Verdure: The origins of Poa annua
Poa annua found its way into the scientific literature in the 1930s, but another 20 years would pass before its parental species were pinpointed.
Beth Guertal, Ph.D.
Since 1937, turfgrass scientists have been writing about Poa annua (aka annual meadowgrass or wintergrass). In that year, Bulletin No. 630 from the New Jersey Agricultural Experiment Station featured an article titled “Annual bluegrass (Poa annua L.), and its requirements for growth,” by the great turfgrass pioneers Howard Sprague, Ph.D., and Glenn Burton, Ph.D. This publication detailed the effects of fertilization, competing grass type and light on annual bluegrass performance. The authors simply discussed the grass as an existing species — one to be managed on a golf course — and no information was provided regarding the origin of the species.
That chore was left to T.G. Tutin, a professor at the University of Leicester, who, in 1957, published a key article on the species, “A contribution to the experimental taxonomy of Poa annua L.” Most subsequent work that examines Poa annua breeding or genetics references the Tutin paper, which discussed the wide variety of habitats in which Poa annua could be found, and how this habitat diversity led to variability in the species itself. Tutin’s research objective was to identify the parents of Poa annua by making viable hybrid crosses from the parental species.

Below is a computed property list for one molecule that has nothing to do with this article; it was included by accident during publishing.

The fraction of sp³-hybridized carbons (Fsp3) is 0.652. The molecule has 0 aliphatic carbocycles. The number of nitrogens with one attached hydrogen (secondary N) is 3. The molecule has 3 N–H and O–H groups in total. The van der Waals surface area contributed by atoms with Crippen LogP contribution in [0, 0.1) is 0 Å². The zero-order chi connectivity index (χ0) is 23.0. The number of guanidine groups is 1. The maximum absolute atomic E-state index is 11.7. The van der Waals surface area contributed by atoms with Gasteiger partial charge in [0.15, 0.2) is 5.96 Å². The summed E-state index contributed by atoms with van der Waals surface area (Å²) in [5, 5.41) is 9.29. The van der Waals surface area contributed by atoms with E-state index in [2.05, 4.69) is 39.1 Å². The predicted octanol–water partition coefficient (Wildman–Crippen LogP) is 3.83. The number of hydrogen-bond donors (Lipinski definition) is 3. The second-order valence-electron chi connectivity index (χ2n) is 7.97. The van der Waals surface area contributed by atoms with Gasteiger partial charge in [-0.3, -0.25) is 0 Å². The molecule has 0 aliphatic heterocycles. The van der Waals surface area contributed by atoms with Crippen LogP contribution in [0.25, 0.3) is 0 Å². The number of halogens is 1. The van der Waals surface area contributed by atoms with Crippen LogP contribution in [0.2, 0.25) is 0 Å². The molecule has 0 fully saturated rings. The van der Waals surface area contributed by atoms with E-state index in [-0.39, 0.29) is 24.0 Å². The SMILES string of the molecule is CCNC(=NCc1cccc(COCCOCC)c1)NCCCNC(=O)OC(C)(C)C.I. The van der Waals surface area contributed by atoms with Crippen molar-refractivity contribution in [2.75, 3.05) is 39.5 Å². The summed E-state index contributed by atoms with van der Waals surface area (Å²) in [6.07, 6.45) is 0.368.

Four different populations of annual bluegrass were obtained from areas in the United Kingdom near Leicester and Norfolk. These grasses had been observed for more than six years, and were selected because they looked quite different, and each also retained its distinct appearance. Plants were taken indoors and allowed to produce seed, which was then collected and planted. The plants showed great variability in the length of their life span (from less than one year to more than three years) and their time to achieve seedhead production.
Tutin knew that the chromosome number of Poa annua had been determined by scientists back in the late 1930s, and that Poa annua was closely related to six other Poa species. Of the other species, the two that were likely candidates for Poa parents were Poa infirma and Poa supina, because they had correct chromosome numbers for crossing, and because they were distributed worldwide. From the appearance of the plants, Tutin hypothesized that Poa annua was a hybrid of Poa infirma and Poa supina. The proof would be to show that such a hybrid cross could be made.
To do this, Tutin collected seed of Poa infirma from Jersey, U.K., and he obtained Poa supina from the Swiss Alps. Plants were grown and allowed to flower, and then he crossed them. Seven seeds were obtained from the Poa infirma × Poa supina crosses, and three germinated. These plants were sent to a botanical expert, who was not told of their origin, and they were keyed as Poa annua.
But how (and when) did Poa infirma meet up with Poa supina to become Poa annua? Because Poa supina is found in the mountains of central and northern Europe, and Poa infirma is found in arid Mediterranean regions, it was proposed that the two species got together as glaciers moved during the (relatively) warmer Quaternary ice age (about 2.5 million years ago), making Poa annua a species of relatively recent origin. Tutin also mentioned that the grass spread rapidly around the world, and that the cause of that rapid spread was Poa annua’s association with humankind.
Source: Tutin, T.G. 1957. A contribution to the experimental taxonomy of Poa annua L. Watsonia 4:1-10.
An excellent article that confirms some of Tutin’s work, and adds more information:
Mao, Q., and D.R. Huff. 2012. The evolutionary origin of Poa annua L. Crop Science 52:1910-1922.
Beth Guertal, Ph.D., is a professor in the Department of Crop, Soil and Environmental Sciences at Auburn University in Auburn, Ala., and the president-elect of the Crop Science Society of America. She is a 20-year member of GCSAA.